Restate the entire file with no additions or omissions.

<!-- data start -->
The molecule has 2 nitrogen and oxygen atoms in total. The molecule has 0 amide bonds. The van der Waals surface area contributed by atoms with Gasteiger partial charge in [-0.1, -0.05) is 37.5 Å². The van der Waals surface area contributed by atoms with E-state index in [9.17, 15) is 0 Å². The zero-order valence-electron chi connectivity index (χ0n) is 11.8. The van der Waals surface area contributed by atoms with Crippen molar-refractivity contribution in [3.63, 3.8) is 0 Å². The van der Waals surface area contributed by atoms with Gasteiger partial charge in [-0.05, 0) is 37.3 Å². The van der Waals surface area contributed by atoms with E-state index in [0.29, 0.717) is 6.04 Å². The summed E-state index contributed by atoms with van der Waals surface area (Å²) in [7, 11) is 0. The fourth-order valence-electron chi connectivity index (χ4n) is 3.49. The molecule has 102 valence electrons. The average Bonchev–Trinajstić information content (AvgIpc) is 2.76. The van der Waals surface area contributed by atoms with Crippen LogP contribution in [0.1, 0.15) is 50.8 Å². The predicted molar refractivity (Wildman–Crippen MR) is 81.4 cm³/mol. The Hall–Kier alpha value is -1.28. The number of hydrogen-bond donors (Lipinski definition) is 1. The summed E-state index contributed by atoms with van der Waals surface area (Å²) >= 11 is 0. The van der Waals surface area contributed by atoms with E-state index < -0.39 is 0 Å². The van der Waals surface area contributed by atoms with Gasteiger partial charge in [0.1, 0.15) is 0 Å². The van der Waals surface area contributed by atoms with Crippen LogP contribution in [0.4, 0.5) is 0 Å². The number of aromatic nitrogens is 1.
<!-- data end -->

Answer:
The molecule has 2 nitrogen and oxygen atoms in total. The molecule has 0 amide bonds. The van der Waals surface area contributed by atoms with Gasteiger partial charge in [-0.1, -0.05) is 37.5 Å². The van der Waals surface area contributed by atoms with E-state index in [9.17, 15) is 0 Å². The zero-order valence-electron chi connectivity index (χ0n) is 11.8. The van der Waals surface area contributed by atoms with Crippen molar-refractivity contribution in [3.63, 3.8) is 0 Å². The van der Waals surface area contributed by atoms with Gasteiger partial charge in [-0.05, 0) is 37.3 Å². The van der Waals surface area contributed by atoms with E-state index in [0.29, 0.717) is 6.04 Å². The summed E-state index contributed by atoms with van der Waals surface area (Å²) in [7, 11) is 0. The fourth-order valence-electron chi connectivity index (χ4n) is 3.49. The molecule has 102 valence electrons. The average Bonchev–Trinajstić information content (AvgIpc) is 2.76. The van der Waals surface area contributed by atoms with Crippen LogP contribution in [0.1, 0.15) is 50.8 Å². The predicted molar refractivity (Wildman–Crippen MR) is 81.4 cm³/mol. The Hall–Kier alpha value is -1.28. The number of hydrogen-bond donors (Lipinski definition) is 1. The summed E-state index contributed by atoms with van der Waals surface area (Å²) >= 11 is 0. The van der Waals surface area contributed by atoms with E-state index < -0.39 is 0 Å². The van der Waals surface area contributed by atoms with Gasteiger partial charge in [0.1, 0.15) is 0 Å². The van der Waals surface area contributed by atoms with Crippen LogP contribution in [0.4, 0.5) is 0 Å². The number of aromatic nitrogens is 1.